The reformation changes the minds of many, offering hope for education, through private training companies and Universities will offer new Petroleum Engineering courses. For perspective, many of the United States Colleges and Universities turn out Oil and Gas Professionals by the thousands. Mexico has one University in which the Petroleum Industry in part, is taught, and it turns out less than 100 per year by comparison. This is staggering to me now understanding the magnitude of the industry and the global impact.
Seemingly this all seems very positive. There are those however that disagree. The new policies have what can be deemed as devastating impact. PEMEX will see layoffs. What is ironic about this is the fact that many on the payroll never show up to work. They receive pay because somewhere somehow they were the brothers, sisters cousin uncle so and so, and by relation he gets a paycheck! These employees with what this writer can only call “THE DREAM JOB”, will suddenly find themselves “unemployed”. An irony unto itself I might add.
Gas stations. Layoffs. You remember a time when we pulled into a gas station and a guy came out with a smile and whites, and pumped your gas? With only two states in the union to date, still using these attendants (Oregon and New Jersey) this is part of American History. However, in Mexico this attendant is still very much a part of the gas station experience. He pumps the gas. He takes the money. He issues the receipt. He washes the windows and with pride, and a smile, wishes you a good day. Now I am still a woman, and I still hate the whole “pump my own gas” thing, so I am always elated when in Mexico I don’t have to! Unfortunately, in Mexico, with the reform, this role in Mexico will also become obsolete. This position becoming obsolete has an impact on 400,000 gas stations in the country. Why? Because foreign play in Mexico creates competition and competition is done through cutting costs and cutting costs first means cutting jobs and creating more”efficiency”.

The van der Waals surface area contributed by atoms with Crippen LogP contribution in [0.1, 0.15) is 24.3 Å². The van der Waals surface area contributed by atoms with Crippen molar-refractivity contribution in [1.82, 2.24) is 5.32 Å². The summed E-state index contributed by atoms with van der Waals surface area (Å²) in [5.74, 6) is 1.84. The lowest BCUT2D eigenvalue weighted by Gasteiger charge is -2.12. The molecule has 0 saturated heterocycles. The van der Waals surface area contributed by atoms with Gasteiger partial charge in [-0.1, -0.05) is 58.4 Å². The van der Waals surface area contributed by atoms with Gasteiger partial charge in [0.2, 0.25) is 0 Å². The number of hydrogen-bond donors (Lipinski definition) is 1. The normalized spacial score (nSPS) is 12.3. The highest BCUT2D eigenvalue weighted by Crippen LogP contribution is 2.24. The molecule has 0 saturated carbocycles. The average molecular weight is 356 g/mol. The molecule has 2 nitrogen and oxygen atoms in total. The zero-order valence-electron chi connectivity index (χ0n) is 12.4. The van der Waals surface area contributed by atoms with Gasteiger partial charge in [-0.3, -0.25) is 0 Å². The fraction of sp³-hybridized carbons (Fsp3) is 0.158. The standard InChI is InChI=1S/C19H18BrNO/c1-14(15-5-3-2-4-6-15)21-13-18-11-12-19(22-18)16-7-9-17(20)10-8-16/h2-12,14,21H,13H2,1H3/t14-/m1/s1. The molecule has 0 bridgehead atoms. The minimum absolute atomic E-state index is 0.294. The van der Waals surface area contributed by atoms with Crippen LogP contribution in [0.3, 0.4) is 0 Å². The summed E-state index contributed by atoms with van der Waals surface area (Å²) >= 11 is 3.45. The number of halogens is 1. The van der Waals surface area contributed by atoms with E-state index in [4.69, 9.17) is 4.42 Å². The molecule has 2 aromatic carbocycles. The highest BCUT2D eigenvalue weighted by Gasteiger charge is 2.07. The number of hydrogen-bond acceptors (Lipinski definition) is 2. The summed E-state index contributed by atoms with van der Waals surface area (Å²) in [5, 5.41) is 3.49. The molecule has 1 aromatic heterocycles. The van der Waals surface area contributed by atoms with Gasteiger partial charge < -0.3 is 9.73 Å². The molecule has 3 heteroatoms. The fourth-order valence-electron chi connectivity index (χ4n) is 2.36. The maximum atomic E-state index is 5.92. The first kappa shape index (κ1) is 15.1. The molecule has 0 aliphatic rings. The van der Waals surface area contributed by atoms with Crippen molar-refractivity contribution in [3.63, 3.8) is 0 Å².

It seems by all intents and purposes a conundrum. Damned if you do and damned if you don’t. The government of Mexico clearly was not successful in running the sector and the people stand to lose by deprivatizing. The consensus of opinion seems to be that Mexico is in need of an entirely new system in order to maximize the resources beneath the surface of the country.
Change is a hard tortilla swallow no matter where in the world you are. Some embrace it but the majority are reticent to it. VIsionaries and dreamers can see the possibilities in the ideas and concepts and can even execute the logistics necessary but they are among an elite group. The common man, the one this change impacts the most, stands to feel the effects the most. How that will play out, no one knows. We can only speculate, and watch and see what happens.